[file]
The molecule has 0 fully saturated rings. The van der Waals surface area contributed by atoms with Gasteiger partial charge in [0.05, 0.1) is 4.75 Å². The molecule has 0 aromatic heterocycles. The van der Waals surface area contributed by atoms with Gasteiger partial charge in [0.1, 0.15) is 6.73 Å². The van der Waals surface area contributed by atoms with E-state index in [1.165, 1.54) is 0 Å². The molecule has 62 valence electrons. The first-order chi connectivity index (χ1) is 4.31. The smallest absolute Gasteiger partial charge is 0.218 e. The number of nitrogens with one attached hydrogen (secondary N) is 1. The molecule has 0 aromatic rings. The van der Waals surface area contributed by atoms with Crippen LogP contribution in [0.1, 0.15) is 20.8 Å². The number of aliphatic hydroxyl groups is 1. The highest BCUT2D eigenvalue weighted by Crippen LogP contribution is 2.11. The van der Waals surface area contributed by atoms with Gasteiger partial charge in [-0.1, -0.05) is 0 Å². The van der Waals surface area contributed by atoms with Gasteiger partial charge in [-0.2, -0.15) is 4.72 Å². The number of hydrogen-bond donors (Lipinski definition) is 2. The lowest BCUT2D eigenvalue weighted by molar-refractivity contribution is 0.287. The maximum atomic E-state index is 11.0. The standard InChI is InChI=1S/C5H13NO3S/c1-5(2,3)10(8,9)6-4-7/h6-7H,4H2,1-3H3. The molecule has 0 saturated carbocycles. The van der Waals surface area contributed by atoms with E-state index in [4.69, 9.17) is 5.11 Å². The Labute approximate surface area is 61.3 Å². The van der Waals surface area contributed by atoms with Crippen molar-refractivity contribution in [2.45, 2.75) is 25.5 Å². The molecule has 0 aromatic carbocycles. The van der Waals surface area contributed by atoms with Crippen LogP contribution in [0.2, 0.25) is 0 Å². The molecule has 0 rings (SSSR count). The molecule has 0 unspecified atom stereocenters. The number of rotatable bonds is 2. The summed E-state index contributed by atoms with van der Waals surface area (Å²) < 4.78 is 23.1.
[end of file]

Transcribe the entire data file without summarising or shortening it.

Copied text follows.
The molecule has 0 fully saturated rings. The van der Waals surface area contributed by atoms with Gasteiger partial charge in [0.05, 0.1) is 4.75 Å². The molecule has 0 aromatic heterocycles. The van der Waals surface area contributed by atoms with Gasteiger partial charge in [0.1, 0.15) is 6.73 Å². The van der Waals surface area contributed by atoms with E-state index in [1.165, 1.54) is 0 Å². The molecule has 62 valence electrons. The first-order chi connectivity index (χ1) is 4.31. The smallest absolute Gasteiger partial charge is 0.218 e. The number of nitrogens with one attached hydrogen (secondary N) is 1. The molecule has 0 aromatic rings. The van der Waals surface area contributed by atoms with Crippen LogP contribution in [0.1, 0.15) is 20.8 Å². The number of aliphatic hydroxyl groups is 1. The highest BCUT2D eigenvalue weighted by Crippen LogP contribution is 2.11. The van der Waals surface area contributed by atoms with Gasteiger partial charge in [-0.1, -0.05) is 0 Å². The van der Waals surface area contributed by atoms with Gasteiger partial charge in [-0.2, -0.15) is 4.72 Å². The number of hydrogen-bond donors (Lipinski definition) is 2. The lowest BCUT2D eigenvalue weighted by molar-refractivity contribution is 0.287. The maximum atomic E-state index is 11.0. The standard InChI is InChI=1S/C5H13NO3S/c1-5(2,3)10(8,9)6-4-7/h6-7H,4H2,1-3H3. The molecule has 0 saturated carbocycles. The van der Waals surface area contributed by atoms with E-state index in [4.69, 9.17) is 5.11 Å². The Labute approximate surface area is 61.3 Å². The van der Waals surface area contributed by atoms with Crippen molar-refractivity contribution in [2.45, 2.75) is 25.5 Å². The molecule has 0 aromatic carbocycles. The van der Waals surface area contributed by atoms with Crippen LogP contribution in [0.2, 0.25) is 0 Å². The molecule has 0 rings (SSSR count). The molecule has 0 unspecified atom stereocenters. The number of rotatable bonds is 2. The summed E-state index contributed by atoms with van der Waals surface area (Å²) < 4.78 is 23.1.